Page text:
Jonathan Weiler on "Healthcare Propaganda"
Written by: Jonathan Weiler
Jonathan Weiler, co-author of Authoritarianism and Polarization in American Politics, writes on the healthcare debate in the Huffington Post.
The New York Times has a front-screen story this morning about Bob Collier, a 62-year old American from rural Georgia who, according to the Times, was moved to speak out at a recent town hall meeting about his worries concerning health care reform.
Here’s what appears on the Times’ front-screen:
Calm, But Moved to be Heard on Healthcare
By KEVIN SACK
In the health care discussion, the respectful questioners like Bob Collier — those expressing discomfiting fears and legitimate concerns — may have the most impact.
So, the set-up is clear — Bob Collier is respectable, not like those gun-toting, Nazi name-calling crazies who’ve been showing up to town hall meetings. And he’s got “legitimate concerns” about health care reform.
Sack tells us in the opening grafs that Collier was never interested in politics. Instead, he’s built a “quiet life” for himself in rural Georgia, involving family, church, hunting and fishing.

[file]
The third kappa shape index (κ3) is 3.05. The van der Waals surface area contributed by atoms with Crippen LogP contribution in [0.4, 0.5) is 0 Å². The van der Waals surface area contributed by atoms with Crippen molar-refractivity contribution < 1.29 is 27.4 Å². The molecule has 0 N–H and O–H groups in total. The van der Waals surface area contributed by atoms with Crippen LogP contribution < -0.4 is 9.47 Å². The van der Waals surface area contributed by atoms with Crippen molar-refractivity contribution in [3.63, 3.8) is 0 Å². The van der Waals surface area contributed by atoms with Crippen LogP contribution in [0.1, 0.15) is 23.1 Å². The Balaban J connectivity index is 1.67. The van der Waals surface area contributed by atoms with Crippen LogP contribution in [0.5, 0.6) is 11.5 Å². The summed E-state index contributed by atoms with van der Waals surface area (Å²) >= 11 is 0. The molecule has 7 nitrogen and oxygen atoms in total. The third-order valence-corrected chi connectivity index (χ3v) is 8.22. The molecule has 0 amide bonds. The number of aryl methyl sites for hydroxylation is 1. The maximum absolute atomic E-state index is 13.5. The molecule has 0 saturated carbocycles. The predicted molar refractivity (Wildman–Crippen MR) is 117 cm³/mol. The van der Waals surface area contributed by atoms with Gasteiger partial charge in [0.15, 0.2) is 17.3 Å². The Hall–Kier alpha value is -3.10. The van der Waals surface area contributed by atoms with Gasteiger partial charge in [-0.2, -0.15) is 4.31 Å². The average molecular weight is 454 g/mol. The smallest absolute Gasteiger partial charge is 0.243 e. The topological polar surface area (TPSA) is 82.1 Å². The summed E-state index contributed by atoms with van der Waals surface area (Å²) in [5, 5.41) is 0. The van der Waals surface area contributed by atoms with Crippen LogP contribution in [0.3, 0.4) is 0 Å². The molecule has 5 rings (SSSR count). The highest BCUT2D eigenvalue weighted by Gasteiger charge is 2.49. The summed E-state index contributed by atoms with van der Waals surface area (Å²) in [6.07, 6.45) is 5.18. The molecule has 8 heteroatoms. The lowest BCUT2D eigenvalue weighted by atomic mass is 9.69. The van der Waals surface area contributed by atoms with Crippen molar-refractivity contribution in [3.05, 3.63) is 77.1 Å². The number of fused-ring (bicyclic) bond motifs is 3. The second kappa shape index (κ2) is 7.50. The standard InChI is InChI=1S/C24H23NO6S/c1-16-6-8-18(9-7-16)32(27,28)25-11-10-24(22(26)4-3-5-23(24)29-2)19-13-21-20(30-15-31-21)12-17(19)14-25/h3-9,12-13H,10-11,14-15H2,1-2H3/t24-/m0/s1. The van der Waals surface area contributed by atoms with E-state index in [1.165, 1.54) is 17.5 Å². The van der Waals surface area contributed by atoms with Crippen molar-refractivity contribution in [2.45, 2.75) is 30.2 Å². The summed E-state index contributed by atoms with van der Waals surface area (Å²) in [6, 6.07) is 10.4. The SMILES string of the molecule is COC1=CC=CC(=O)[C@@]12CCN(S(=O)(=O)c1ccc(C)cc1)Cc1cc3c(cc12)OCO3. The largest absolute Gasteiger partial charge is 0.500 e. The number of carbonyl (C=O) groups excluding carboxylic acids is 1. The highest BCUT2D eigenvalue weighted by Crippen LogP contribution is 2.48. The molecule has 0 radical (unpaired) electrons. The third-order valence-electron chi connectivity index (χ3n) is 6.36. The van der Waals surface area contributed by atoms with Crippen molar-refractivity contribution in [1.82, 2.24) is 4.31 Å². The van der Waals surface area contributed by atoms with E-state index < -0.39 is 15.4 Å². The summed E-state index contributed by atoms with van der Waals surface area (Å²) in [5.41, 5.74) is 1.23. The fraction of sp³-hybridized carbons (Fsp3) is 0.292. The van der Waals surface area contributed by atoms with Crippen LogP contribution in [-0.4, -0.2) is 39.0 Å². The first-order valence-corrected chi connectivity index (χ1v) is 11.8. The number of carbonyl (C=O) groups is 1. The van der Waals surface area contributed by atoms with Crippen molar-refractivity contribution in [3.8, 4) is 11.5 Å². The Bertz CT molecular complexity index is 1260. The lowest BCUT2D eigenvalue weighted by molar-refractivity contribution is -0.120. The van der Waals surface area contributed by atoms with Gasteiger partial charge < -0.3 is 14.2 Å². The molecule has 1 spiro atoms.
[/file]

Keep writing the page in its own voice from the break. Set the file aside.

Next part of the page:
So, what “legitimate concerns” moved Bob Collier to speak, “to his wife’s astonishment,” at a recent town hall meeting? Well, his wife of thirty six years, Susan, survived breast cancer through “early detection and treatment” and, in Collier’s considered opinion, none of that could happen if health care reform with a public option passed Congress.
Instead, Collier’s wife would be on a “waiting list.” And this calm, considered, thoughtful citizen firmly believes that everything is at stake in the debate about health care reform:
“This is about the future of our country as we know it,” Mr. Collier warned, “and may mean the end of our country as we know it.”
You can argue that part of the Times’ responsibility to its readers is to provide a panoramic view of public opinion on this, as on other issues. But you cannot argue that that’s really what they’re doing here. Instead, the main outcome of this article is to portray Bob Collier as the reasoned everyman, offering good old common sense in a plain old vernacular that egghead Washington politicians have a hard time answering.
It’s almost too tiresome to point out that Collier is entirely uninformed about the issues. But because he did not articulate this utter nonsense in a “high decibel rant,” the Times saw fit to put his version of health care reform on the front page of its newspaper.